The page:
So, why would you want to have interoperability between virtual worlds and other online social networks and other virtual worlds? Because it would allow you to find the place location for where you want to post/interact/connect and work within that environment, without having to constantly jump around between locations to talk about it to your other existing networks.

    To quote Christian Renaud, in his must-read piece, Ode to Interoperability The benefit to business of interoperability is that you have freedom of choice to pick a provider of the environment that best suits your use case (simulation, training, collaboration, etc.) without it being segregated from the benefits of the network-effect of the Internet and the many tens of thousands of active users of other virtual worlds. It doesn’t have to be an ‘either-or’ decision, with all of the risk of sunk development costs shouldered by the customer, but rather ‘and also’ as the platform you choose can interact with other virtual world platforms.

    So far, the app. doesn’t do that much, IMHO. It allows you to display your avatar on your profile, which I did anyway, in my RL facebook profile, and it indicates when you’re inworld (which has done for ages). I am not really sure of the advantages of being able to see images of your friends’ avatars, since we already all know and love our friends’ avies. However, on the plus side, it also allows you to share your picks and favorite SL locations and it has SLurls embedded, so you can easily TP to the places.

    Apparently, this is old-hat to some, and there are actually two applications that do this…not sure why I found out so late in the game. For more information about these two apps, check out Giving your Facebook profile a Second Life. I have asked Fire Centaur, the creator of Second Life Link that I just joined to speak at our weekly Nonprofit Commons meeting this Friday.

    How could you see interoperability benefiting your work in SL?

    Written by: Glitteractica_Cookie

    My take-aways from the Virtual Worlds Conference in Silicon Valley, October 10-11, 2007

    I am just recovering from the virtual worlds conference and I wanted to get down some notes before I lost track of the context in which my notes originated.

    This was a phenomenally interesting conference and I was very surprised at how many virtual worlds and companies that work within them were represented. The Creator of CSI, Anthony Zuiker
    talked about how there will soon be a choose your own adventure type of interactive entertainment that connects the TV show with a virtual world. It was apparent to me, from this conference, that games are going to take over the mass media, but little in this conference had to do with nonprofits and education.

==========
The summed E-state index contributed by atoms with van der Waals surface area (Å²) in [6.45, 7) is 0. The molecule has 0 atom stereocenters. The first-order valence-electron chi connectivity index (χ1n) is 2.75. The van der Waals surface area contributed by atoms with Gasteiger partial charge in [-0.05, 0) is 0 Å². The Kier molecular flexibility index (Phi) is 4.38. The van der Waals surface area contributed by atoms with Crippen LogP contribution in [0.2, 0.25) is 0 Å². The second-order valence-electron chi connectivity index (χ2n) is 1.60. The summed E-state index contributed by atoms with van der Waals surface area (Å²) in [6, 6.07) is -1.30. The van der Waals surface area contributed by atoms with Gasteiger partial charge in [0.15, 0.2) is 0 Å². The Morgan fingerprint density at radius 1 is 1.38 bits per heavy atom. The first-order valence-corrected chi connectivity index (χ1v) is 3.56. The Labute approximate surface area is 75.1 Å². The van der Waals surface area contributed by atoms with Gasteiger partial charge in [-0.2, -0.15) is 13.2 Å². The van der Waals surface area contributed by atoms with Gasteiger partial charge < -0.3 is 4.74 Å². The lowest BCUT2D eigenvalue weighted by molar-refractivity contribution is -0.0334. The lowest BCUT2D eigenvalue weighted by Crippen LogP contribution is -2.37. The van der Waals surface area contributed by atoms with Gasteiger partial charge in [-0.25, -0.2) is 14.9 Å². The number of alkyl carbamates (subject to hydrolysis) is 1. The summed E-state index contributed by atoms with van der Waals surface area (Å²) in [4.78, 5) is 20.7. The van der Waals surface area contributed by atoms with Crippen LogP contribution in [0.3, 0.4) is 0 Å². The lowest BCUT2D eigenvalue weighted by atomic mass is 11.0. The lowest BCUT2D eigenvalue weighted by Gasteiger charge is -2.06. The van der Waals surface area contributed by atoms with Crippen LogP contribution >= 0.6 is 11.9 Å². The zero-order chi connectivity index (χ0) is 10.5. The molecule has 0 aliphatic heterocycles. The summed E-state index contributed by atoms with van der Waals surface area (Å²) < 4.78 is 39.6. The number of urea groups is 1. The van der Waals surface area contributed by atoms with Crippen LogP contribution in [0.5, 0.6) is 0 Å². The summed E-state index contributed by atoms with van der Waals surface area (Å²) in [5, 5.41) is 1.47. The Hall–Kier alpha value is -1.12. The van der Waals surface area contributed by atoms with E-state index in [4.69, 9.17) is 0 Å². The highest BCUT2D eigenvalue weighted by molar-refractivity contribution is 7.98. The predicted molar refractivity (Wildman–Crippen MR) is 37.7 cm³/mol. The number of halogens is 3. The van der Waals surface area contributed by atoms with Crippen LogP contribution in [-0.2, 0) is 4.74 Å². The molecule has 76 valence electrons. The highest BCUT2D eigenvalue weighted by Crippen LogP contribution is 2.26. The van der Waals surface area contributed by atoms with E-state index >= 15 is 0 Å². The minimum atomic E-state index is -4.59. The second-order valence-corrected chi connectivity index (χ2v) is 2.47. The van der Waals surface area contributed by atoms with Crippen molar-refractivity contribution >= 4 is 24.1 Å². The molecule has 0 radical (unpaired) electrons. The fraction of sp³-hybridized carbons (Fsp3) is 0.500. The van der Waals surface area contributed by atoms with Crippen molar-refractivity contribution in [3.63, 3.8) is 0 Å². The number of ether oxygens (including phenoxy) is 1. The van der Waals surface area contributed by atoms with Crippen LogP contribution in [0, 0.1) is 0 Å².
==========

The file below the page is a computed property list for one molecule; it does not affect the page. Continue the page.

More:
The most interesting session was on enterprise social economics in virtual worlds; led by Sandy Kearny, Global Director 3-D internet environments and virtual business, IBM.

    Here are the most relevant highlights of what she said:
    Virtual worlds are unique because they provide the opportunity to take work to the people, they can be anywhere in world, and she focused on a hybrid environment, a model where the virtual world will not replace the regular meeting, but instead, in will augment it.

    The overall buzz word of the day was Interoperability. Before we can push 3-d environs into the mainstream, they need to be interoperable, easy to use and easily integrated with the traditional web. People were asking what are the enabling aspects to get virtual worlds to work in tandem with other online social networks? In order for virtual worlds to take the mainstream communications by a storm, they must be usable, easy. The future holds a need to be mobile, easy to access and use.

    To IBM Interoperability means integration–IBM has an Intraverse, built on active worlds platform. This is instead of a traditional intranet. They cited a Metanomics conference, they had a mixed reality event like we did. Apparently, not many people do this successfully.

    Pioneers need to team up together. How can we simplify SL? We need to go after what is universal and generic. That is, virtual worlds need to follow narrative, be easy to use and generic enough to work with most computers and users.

    What I found fascinating was how many companies outside of SL are doing this well, but are not open or interoperable enough to work within SL. Proton Media and Active worlds are two fantastically complex virtual worlds companies that are enterprise ready but not interoperable, active worlds supports 400 avs in one sim.

    We are now less likely to just concentrate on where to put knowledge, but now we can see if people have rated it and allow them to change it. This is relevant with the open standards of virtual worlds and the open-sourcing of SL.

    The overarching problem that was cited was again, just like at SLCC, not being able to track metrics in virtual worlds (with traditional tools).